Usual disclaimers apply, YMMV, I'm mostly an on-road/gravel mix rider, I don't really do 'MUni' aside from the occasional overly dirty/rocky track that makes up the NCN, but I do dismount often due to all the barriers, and to stop at traffic lights, which is 99% of the time a controlled dismount that I am prepared for at least 5 seconds beforehand.
                  “It is well known that a vital ingredient of success is not knowing that what you're attempting can't be done. A person ignorant of the possibility of failure can be a half-brick in the path of the bicycle of history.”

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                  • #24
                    clipped in

                    This morning I had a first. The cleat came unclipped when I up shifted my 29er.
                    This is probably the only thread where someone would be able to relate.

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                    • #25
                      Check your cleat float

                      I adjust my cleats so the heel of each shoe will fully engage the shift buttons while being within the free floating zone of the pedal. If you mount the shoes in the pedal without your feet in them you can easily test the adjustment.

                      The greater problem for me was hopping and rolling hops without accidentally hitting the shift buttons.

                      Twisting out of your normal riding position may also create issues to your surprise.

                      On one morning commute riding uphill juggling in front of thirty college students waiting at a bus stop I threw one ball slightly astray while watching the crowd. While lunging to making a quick reach and grab for the stray ball I accidentally hit a shift button and immediately proceeded to upd. In the crash I had managed to unclip, drop all my balls, and slide to a stop just past the crowd. The balls rolled back down the street eventually stopping scattered in front of everyone. I don’t think anyone said a word as I checked my wounds, remounted, and proceeded on my way.

                      I assume they must’ve decided I had sufficiently humiliated myself and needed no further assistance.

                      Usually I can manage unintentional shift if my speed is within range of the gear change.

                      Enjoy,
                      JM
                      You cannot teach a man anything, you can only help him find it within himself....



                      ...

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                      • #26
                        Yeah it took me a few tries on the cleat adjustment. I naturally pedal with my right heel poking out to the side a bit, so it was a juggling act (hurr hurr) giving my foot enough room to pedal naturally without unclipping, and yet enough on the other side to shift without unclipping. I don't heel shift anyway, just sort of smush it with the side of my foot, so this actually turned out not to be a big issue in practice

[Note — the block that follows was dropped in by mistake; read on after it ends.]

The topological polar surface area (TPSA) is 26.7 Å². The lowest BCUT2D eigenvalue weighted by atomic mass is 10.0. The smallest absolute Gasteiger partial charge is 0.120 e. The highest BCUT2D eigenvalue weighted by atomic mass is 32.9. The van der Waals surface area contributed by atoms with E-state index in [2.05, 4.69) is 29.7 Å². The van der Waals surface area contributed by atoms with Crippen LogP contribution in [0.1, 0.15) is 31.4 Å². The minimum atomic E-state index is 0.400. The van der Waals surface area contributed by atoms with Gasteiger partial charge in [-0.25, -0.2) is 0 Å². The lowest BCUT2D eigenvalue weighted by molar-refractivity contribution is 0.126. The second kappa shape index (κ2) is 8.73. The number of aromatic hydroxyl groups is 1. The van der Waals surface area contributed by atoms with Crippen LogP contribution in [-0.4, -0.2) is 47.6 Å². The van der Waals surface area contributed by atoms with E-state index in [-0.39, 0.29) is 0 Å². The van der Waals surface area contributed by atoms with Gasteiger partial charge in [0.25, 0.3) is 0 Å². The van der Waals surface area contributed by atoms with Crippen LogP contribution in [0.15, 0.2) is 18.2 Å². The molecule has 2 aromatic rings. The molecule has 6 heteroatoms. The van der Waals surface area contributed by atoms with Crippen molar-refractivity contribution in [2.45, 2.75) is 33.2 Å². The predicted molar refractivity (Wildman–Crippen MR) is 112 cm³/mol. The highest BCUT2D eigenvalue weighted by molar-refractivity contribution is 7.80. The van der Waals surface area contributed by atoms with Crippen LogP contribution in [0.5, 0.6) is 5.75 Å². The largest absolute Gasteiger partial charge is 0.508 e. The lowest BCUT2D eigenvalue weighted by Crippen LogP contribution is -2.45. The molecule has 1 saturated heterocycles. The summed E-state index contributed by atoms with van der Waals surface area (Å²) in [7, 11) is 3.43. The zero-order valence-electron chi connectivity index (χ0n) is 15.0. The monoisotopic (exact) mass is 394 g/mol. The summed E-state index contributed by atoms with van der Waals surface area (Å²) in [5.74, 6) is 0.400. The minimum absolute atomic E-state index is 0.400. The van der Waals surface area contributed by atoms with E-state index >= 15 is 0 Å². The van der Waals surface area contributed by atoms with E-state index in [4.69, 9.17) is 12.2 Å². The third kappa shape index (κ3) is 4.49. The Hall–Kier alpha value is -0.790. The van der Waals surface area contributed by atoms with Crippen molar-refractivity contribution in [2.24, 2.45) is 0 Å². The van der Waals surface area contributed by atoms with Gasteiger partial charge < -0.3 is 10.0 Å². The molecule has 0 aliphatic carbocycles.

“It is well known that a vital ingredient of success is not knowing that what you're attempting can't be done. A person ignorant of the possibility of failure can be a half-brick in the path of the bicycle of history.”

                        Comment


                        • #27
                          Originally posted by lobbybopster View Post
                          clipped in

                          This morning I had a first. The cleat came unclipped when I up shifted my 29er.
                          This is probably the only thread where someone would be able to relate.
                          I've unfortunately done that once or twice as well. Cleat adjustment is still a bit iffy for me, the inwards float to hit my shifters is probably still a little bit... under? where it needs to be because I don't want to mess with my foot's outward-poking natural position too much. So once I hit the shift button and unclipped on the in-swing. Quite scary but I landed on my feet, up-shifting tends to mean I'm going a bit slow anyway.

                          The other, far more insidious one (And not really a fault of SPD's, but I've only ever done it while using them) is where I don't commit fully to the shift and don't push the lever all the way in, causing a slight freewheel. I've done this twice now and managed to unclip both times, but it was a close one and caused me to fall sideways awkwardly.

                          Also, the single-release cleat comment I made above - I'm committed to it now. Multi's are just too easy to undo when you don't want them to, singles unclip when you want them to and no other time. They also feel a lot more solid while pedalling as they hold your feet flat, rather than letting them flop all over the place.

                          I'm really curious about other pedal systems as well now. I could really do with more float, but the only others I've used are TIME ATAC's which have oodles of float but the tension is seriously hard to unclip (and the ones I have aren't adjustable). I think Time do some ATAC pedals that let you loosen the springs off a bit like SPD's but I've no idea how that affects their float!
                          “It is well known that a vital ingredient of success is not knowing that what you're attempting can't be done. A person ignorant of the possibility of failure can be a half-brick in the path of the bicycle of history.”